Generation GPS

Sam Altman wanted to track his friends 24/7. Now he's making a business of it

PHOTO: Robyn Twomey/Contour by Getty Images

A suture kit became a permanent fixture in the Altman household around the time Sam’s mom, a doctor, came home to find her son surrounded by the parts of what was once the family TV.

”She was pretty good-natured about that,” he says. ”I was one of those losers who hung out in the basement building things. I’d be ripping out circuit boards, and in the process I would cut or shock myself. She stitched me up on the kitchen table more than once.”

Years later, those battle scars are paying dividends. At the ripe old age of 23—and on sanctioned leave from Stanford University—Sam Altman and Nick Sivo, his best friend from freshman computer class, also 23, are the creators of Loopt, software for cellphones that figures out where users are and displays photos of their friends moving around on a map.

Verizon Communications and Sprint Nextel are already clients. Loopt charges users $3 to $4 a month for the service and is considering selling local ads. It is also integrating the service with Facebook and other social networking sites.

Needless to say, software that tracks people 24 hours a day draws its share of controversy, even though the service applies only to networks of friends who also buy it, is closed to children under 14, and reminds new users that they are being tracked.

”The tracking gets a knee-jerk reaction,” says Altman. ”A year into the company, we had to hire a chief privacy officer.” Loopt has added privacy features, such as letting users temporarily block the tracking of their movements or even enter fake locations.

Altman has a passion for GPS technology. In 2004, he spent the summer after his freshman year in a research project that built the first autonomous navigation system for helicopters—”like an autopilot, but one that can dodge buildings,” he says.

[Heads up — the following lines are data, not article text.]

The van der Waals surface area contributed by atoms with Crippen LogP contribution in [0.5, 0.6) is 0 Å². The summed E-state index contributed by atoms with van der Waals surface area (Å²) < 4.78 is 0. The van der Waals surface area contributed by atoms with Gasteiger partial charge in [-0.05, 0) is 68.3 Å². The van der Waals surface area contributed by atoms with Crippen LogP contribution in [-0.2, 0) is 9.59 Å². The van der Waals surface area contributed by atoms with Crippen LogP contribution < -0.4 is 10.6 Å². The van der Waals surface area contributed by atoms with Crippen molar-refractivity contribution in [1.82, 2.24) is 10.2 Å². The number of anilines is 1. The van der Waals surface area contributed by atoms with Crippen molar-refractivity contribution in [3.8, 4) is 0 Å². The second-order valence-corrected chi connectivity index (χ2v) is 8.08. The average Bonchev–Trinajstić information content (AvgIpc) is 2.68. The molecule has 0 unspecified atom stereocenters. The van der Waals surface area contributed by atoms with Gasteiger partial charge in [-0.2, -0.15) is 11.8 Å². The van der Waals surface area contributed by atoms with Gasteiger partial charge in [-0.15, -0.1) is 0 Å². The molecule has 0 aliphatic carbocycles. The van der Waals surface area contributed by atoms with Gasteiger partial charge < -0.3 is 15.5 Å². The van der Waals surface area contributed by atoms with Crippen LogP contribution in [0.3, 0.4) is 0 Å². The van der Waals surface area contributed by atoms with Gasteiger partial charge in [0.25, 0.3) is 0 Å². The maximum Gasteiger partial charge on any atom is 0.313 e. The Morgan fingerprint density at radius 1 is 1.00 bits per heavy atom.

Back in school that fall, Altman had an epiphany when he noticed his fellow students constantly on their cellphones. The moment class ended, he says, they were calling their friends. ”People were relying on their cellphones more and more. It got me thinking about how powerful location-based advertising could be.”

The following summer, with US $6000 in funding from Y Combinator, a venture capital firm that helps launch young engineers with great ideas but no business savvy, he and Sivo put together a prototype that could pinpoint the position of any participant’s cellphone and display the information on every other participant’s cellphone. If the phone doesn’t have GPS built in, the service analyzes the exchange of signals between the phone and cell towers to locate a user. Altman committed himself full-time. ”I went to the first two weeks of classes and my head wasn’t in it,” he says. ”I thought, ’This could be a huge deal if I do it right.’ ”

Armed with parental blessings and strategic guidance from Stanford’s computer science department and the Business Association of Stanford Entrepreneurial Students, which helps students commercialize technological ideas, he and Sivo took leaves of absence and set about badgering venture capitalists.

They raised $5 million and signed deals with BlackBerry, Verizon, Sprint, and its youth brand, Boost Mobile. They are talking to other carriers, both foreign and domestic.

So far the technology has come more easily than the corporate mentality. ”My age helps because I am in the target demographic,” says Altman. ”I’m basically building a service for me and my friends. But when I go meet with a senior person at a carrier, I get comments about my age. One of my first hires was someone in his 40s that could talk to the grown-ups.”

At some point, Altman needs to return to Stanford for his degree. ”I’m hoping the company can count toward my senior project.”

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